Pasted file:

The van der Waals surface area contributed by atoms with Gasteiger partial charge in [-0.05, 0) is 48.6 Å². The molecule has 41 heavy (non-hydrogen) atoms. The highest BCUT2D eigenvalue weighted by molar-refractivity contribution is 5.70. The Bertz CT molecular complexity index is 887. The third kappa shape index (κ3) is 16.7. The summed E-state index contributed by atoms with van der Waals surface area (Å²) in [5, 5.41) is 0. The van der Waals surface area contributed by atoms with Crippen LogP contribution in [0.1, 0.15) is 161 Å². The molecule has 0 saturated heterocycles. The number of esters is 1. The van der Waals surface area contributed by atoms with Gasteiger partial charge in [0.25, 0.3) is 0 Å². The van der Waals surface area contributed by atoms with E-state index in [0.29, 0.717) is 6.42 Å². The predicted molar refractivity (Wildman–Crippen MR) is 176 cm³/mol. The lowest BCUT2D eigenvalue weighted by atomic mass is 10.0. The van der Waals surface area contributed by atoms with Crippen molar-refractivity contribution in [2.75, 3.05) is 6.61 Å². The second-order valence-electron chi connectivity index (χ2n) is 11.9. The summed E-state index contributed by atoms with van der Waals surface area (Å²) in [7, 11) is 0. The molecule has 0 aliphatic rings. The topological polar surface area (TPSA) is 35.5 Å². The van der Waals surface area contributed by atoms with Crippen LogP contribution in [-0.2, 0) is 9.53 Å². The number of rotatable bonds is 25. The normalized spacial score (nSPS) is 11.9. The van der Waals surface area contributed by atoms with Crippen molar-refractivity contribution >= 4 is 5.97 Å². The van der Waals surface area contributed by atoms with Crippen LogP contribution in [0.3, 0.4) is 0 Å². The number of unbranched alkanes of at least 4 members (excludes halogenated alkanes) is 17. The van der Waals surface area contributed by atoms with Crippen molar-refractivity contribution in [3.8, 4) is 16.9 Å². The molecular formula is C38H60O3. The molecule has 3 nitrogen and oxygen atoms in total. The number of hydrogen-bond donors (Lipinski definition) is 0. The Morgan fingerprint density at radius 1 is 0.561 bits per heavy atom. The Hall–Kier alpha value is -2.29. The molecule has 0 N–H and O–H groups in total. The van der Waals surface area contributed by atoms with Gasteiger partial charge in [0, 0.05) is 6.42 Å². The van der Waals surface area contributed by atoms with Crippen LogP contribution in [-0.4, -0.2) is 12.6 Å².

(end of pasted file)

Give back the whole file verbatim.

The van der Waals surface area contributed by atoms with Gasteiger partial charge in [-0.05, 0) is 48.6 Å². The molecule has 41 heavy (non-hydrogen) atoms. The highest BCUT2D eigenvalue weighted by molar-refractivity contribution is 5.70. The Bertz CT molecular complexity index is 887. The third kappa shape index (κ3) is 16.7. The summed E-state index contributed by atoms with van der Waals surface area (Å²) in [5, 5.41) is 0. The van der Waals surface area contributed by atoms with Crippen LogP contribution in [0.1, 0.15) is 161 Å². The molecule has 0 saturated heterocycles. The number of esters is 1. The van der Waals surface area contributed by atoms with Gasteiger partial charge in [0.25, 0.3) is 0 Å². The van der Waals surface area contributed by atoms with E-state index in [0.29, 0.717) is 6.42 Å². The predicted molar refractivity (Wildman–Crippen MR) is 176 cm³/mol. The lowest BCUT2D eigenvalue weighted by atomic mass is 10.0. The van der Waals surface area contributed by atoms with Crippen molar-refractivity contribution in [2.75, 3.05) is 6.61 Å². The second-order valence-electron chi connectivity index (χ2n) is 11.9. The summed E-state index contributed by atoms with van der Waals surface area (Å²) in [7, 11) is 0. The molecule has 0 aliphatic rings. The topological polar surface area (TPSA) is 35.5 Å². The van der Waals surface area contributed by atoms with Crippen LogP contribution in [-0.2, 0) is 9.53 Å². The number of rotatable bonds is 25. The normalized spacial score (nSPS) is 11.9. The van der Waals surface area contributed by atoms with Crippen molar-refractivity contribution >= 4 is 5.97 Å². The van der Waals surface area contributed by atoms with Crippen LogP contribution in [0.3, 0.4) is 0 Å². The number of unbranched alkanes of at least 4 members (excludes halogenated alkanes) is 17. The van der Waals surface area contributed by atoms with Crippen molar-refractivity contribution in [3.8, 4) is 16.9 Å². The molecular formula is C38H60O3. The molecule has 3 nitrogen and oxygen atoms in total. The number of hydrogen-bond donors (Lipinski definition) is 0. The Morgan fingerprint density at radius 1 is 0.561 bits per heavy atom. The Hall–Kier alpha value is -2.29. The molecule has 0 N–H and O–H groups in total. The van der Waals surface area contributed by atoms with Gasteiger partial charge in [0, 0.05) is 6.42 Å². The van der Waals surface area contributed by atoms with Crippen LogP contribution in [-0.4, -0.2) is 12.6 Å².